Streat, Ditchling Beacon circular – mud, mud and a bit more mud….


Ummm so much for the view at the top of the Beacon…

Grizzler here, please note I am not a great narrator like Rufus, neither am I as handsome.  I am a Border Terrier and I like doing things that terriers do…..jumping leaping and generally misbehaving.  I am not a snaffler of picnics and I do not admire folk who get lost as generally speaking that is what I do.

The decision to walk the 10 miler Streat – Ditchling Beacon  circular was taken many days before the skies opened to make a Sussex mud fest of the route and before it was evident that visibility from the top of the Beacon would be zero, I loved it but not sure about Annie who is not great with a map at the best of times, iPhone Apps (UK Map) here we come.

Phone box outside the 11th Century Streat church

The walk along the Bridleway through Brocks Wood was passable but I was pleased no one had shorne my winter coat as Annie’s trews and boots were drenched, (note to walkers when it rains down low in these parts it does get mega muddy). 

The vis at the bottom was pretty good but check out my muddy coat, lovely

Up and onto the Downs the problem became one of visibility not mud.  Not a soul to be seen, with the mist actually nothing was to be seen, pretty spooky but pretty cool in its own way. 

The wind blew, the rain came, but the Downs are my fave place to walk now....Grizzler

The South Downs are wonderful.  Not sure that the start point at the bottom worked brilliantly and next time a walk across the top will be sought.  An easy walk of around 11 miles that anyone could have a go at. 

 
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Snow – an excuse to avoid London and visit Knole and its deer….


Cor it's a bit nippy out here, Rufus any spare snacks?

Knole House is always worth a stroll, especially when the only other visitors are deer or children, who have found the best hills for sledging in Sevenoaks,  (no deer sledging…).  As Camilla, Rufus, Bodge and Annie all live within a few minutes of Knole we do refer to it a bit on this blog.

Knole is a great place for a walk either as a start for a circular across the Greensand way or just in its own 1000 year old deer park.  With a fantastic history which includes the awesome Henry the VIII and Elizabeth 1 it is a must for Sevenoaks visitors. 

Henry loved the look  and size of Knole so demanded ownership of it from the Archbishop of Canterbury in 1538, he never actually lived here and there is little evidence of visits.  In 1566  Queen Elizabeth then passed the house onto one of her cousins Thomas Sackville, 1st Earl of Dorset,;Robert Sackville-West, his wife and his three children live in the house to this day over 300 years after their family were originally given it, amazing.

The writer, Vita Sackville-West, whose father inherited it, lived here as a child and wrote of it:-  “Knole ‘has a deep inward gaiety of some very old woman who has always been beautiful, who has had many lovers and seen many generations come and go … It is above all an English home,’ she continued, ‘It has the tone of England; it melts into the green of the garden turf, into the tawnier green of the park beyond, into the blue of the pale English sky.”  (Well the park was not so green today, but I think we get the gist).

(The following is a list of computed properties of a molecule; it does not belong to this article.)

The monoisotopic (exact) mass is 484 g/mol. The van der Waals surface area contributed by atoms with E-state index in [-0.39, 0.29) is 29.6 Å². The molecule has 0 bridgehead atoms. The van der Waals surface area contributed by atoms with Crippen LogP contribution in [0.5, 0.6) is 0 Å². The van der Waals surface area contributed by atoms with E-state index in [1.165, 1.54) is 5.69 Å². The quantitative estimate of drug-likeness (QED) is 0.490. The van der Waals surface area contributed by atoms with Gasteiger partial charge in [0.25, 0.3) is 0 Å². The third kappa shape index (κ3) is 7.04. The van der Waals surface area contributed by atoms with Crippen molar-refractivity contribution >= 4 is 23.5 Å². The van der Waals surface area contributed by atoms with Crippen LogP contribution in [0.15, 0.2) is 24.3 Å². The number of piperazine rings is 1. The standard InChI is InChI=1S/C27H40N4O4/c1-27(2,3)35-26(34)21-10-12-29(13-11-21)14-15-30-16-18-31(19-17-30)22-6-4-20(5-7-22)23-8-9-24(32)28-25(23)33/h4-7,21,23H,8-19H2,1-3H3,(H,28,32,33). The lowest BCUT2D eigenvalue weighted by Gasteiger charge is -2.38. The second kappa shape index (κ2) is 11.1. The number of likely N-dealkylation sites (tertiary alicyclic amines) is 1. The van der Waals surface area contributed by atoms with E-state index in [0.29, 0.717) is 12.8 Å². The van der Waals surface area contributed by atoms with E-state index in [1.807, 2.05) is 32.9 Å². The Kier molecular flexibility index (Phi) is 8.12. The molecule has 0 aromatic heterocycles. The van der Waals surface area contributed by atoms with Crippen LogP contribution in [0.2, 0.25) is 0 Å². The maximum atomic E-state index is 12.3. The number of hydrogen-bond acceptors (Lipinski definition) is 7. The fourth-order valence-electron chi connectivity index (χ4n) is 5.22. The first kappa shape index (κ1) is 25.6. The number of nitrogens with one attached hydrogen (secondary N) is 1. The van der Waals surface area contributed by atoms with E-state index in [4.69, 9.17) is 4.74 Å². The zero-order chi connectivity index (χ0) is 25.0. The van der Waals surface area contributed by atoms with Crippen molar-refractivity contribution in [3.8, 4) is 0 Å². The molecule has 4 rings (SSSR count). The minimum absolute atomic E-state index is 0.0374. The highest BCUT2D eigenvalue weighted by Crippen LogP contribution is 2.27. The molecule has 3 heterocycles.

Vita got a bit cross as she was not allowed to inherit the house being a girl and so it passed into an uncle’s family, she upped sticks and bought Sissinghurst, site of the famous white garden, a little further down into Kent, and by all accounts never returned to her beloved Knole again.

Latest version of Pirates of the Caribbean was shot here!!

Knole Park, is a Site of Special Scientific Interest due largely to the loss of 70% of the trees in the great storm of 1987, the family decided to leave the felled trees on the ground and this has led to an abundance of flora and fauna.
 
The name Sevenoaks  is thought to come from the word ‘Seouenaca’, a name given to a small chapel near seven oaks in Knole Park.   In 1902 seven oaks were planted on the cricket ground to commemorate the Coronation of King Edward VII.  The town’s motto, ‘Floreant Septem Quercus’, translates as ‘May the Seven Oaks Flourish’.  You cannot escape the importance of oak trees to the town.  The great oaks on the cricket ground stood for more than 80 years until that fateful night in 1987 when their roots were torn from the soil by the infamous hurricane that cut a swathe of destruction through parts of the county.  Only one of the seven survived!
 
For the celebrity hunters note that  Knole was used to film the 1967  Beatles’ videos that accompanied the release of Penny Lane and Strawberry Fields Forever.   The stone archway through which the four Beatles rode on horses can be seen on the south eastern side of the Bird House.  The Other Boleyn Girl, Pirates of the Caribbean, Burke and Hare and a heap of other films and videos have been shot here. 

All this 32 minutes by train from the heart of London, at Sevenoaks walk up the hill and within 15 minutes Knole Park is with you.  Plenty of restaurants and coffee bars in Sevenoaks itself so well worth a trip.

A great gate to keep Joe Public at bay

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